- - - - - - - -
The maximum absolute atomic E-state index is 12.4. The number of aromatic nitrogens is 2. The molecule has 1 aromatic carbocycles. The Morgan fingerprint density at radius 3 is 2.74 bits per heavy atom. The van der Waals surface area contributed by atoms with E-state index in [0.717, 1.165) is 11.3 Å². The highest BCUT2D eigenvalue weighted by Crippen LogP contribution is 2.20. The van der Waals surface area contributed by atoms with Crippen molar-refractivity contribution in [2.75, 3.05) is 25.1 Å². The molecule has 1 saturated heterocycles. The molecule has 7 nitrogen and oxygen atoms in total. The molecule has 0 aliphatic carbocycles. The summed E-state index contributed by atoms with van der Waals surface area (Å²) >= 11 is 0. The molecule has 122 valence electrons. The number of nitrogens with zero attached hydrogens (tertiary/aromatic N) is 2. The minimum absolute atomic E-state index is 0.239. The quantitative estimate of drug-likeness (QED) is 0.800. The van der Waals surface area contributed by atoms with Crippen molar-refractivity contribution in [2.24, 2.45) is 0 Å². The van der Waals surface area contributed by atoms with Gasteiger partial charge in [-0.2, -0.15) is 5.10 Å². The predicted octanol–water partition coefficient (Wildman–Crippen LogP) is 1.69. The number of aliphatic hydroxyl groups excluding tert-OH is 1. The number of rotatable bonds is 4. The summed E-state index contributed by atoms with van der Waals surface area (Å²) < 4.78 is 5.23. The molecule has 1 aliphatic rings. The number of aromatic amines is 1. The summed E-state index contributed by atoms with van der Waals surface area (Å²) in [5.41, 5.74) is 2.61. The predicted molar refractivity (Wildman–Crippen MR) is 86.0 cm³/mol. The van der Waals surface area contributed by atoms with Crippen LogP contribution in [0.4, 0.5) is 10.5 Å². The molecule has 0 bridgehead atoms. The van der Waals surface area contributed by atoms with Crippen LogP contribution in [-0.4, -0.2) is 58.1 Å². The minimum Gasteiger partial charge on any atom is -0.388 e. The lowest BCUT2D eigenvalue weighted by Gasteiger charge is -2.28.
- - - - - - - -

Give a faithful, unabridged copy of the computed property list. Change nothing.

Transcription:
The maximum absolute atomic E-state index is 12.4. The number of aromatic nitrogens is 2. The molecule has 1 aromatic carbocycles. The Morgan fingerprint density at radius 3 is 2.74 bits per heavy atom. The van der Waals surface area contributed by atoms with E-state index in [0.717, 1.165) is 11.3 Å². The highest BCUT2D eigenvalue weighted by Crippen LogP contribution is 2.20. The van der Waals surface area contributed by atoms with Crippen molar-refractivity contribution in [2.75, 3.05) is 25.1 Å². The molecule has 1 saturated heterocycles. The molecule has 7 nitrogen and oxygen atoms in total. The molecule has 0 aliphatic carbocycles. The summed E-state index contributed by atoms with van der Waals surface area (Å²) >= 11 is 0. The molecule has 122 valence electrons. The number of nitrogens with zero attached hydrogens (tertiary/aromatic N) is 2. The minimum absolute atomic E-state index is 0.239. The quantitative estimate of drug-likeness (QED) is 0.800. The van der Waals surface area contributed by atoms with Crippen molar-refractivity contribution in [2.24, 2.45) is 0 Å². The van der Waals surface area contributed by atoms with Gasteiger partial charge in [-0.2, -0.15) is 5.10 Å². The predicted octanol–water partition coefficient (Wildman–Crippen LogP) is 1.69. The number of aliphatic hydroxyl groups excluding tert-OH is 1. The number of rotatable bonds is 4. The summed E-state index contributed by atoms with van der Waals surface area (Å²) < 4.78 is 5.23. The molecule has 1 aliphatic rings. The number of aromatic amines is 1. The summed E-state index contributed by atoms with van der Waals surface area (Å²) in [5.41, 5.74) is 2.61. The predicted molar refractivity (Wildman–Crippen MR) is 86.0 cm³/mol. The van der Waals surface area contributed by atoms with Crippen LogP contribution in [0.4, 0.5) is 10.5 Å². The molecule has 0 bridgehead atoms. The van der Waals surface area contributed by atoms with Crippen LogP contribution in [-0.4, -0.2) is 58.1 Å². The minimum Gasteiger partial charge on any atom is -0.388 e. The lowest BCUT2D eigenvalue weighted by Gasteiger charge is -2.28.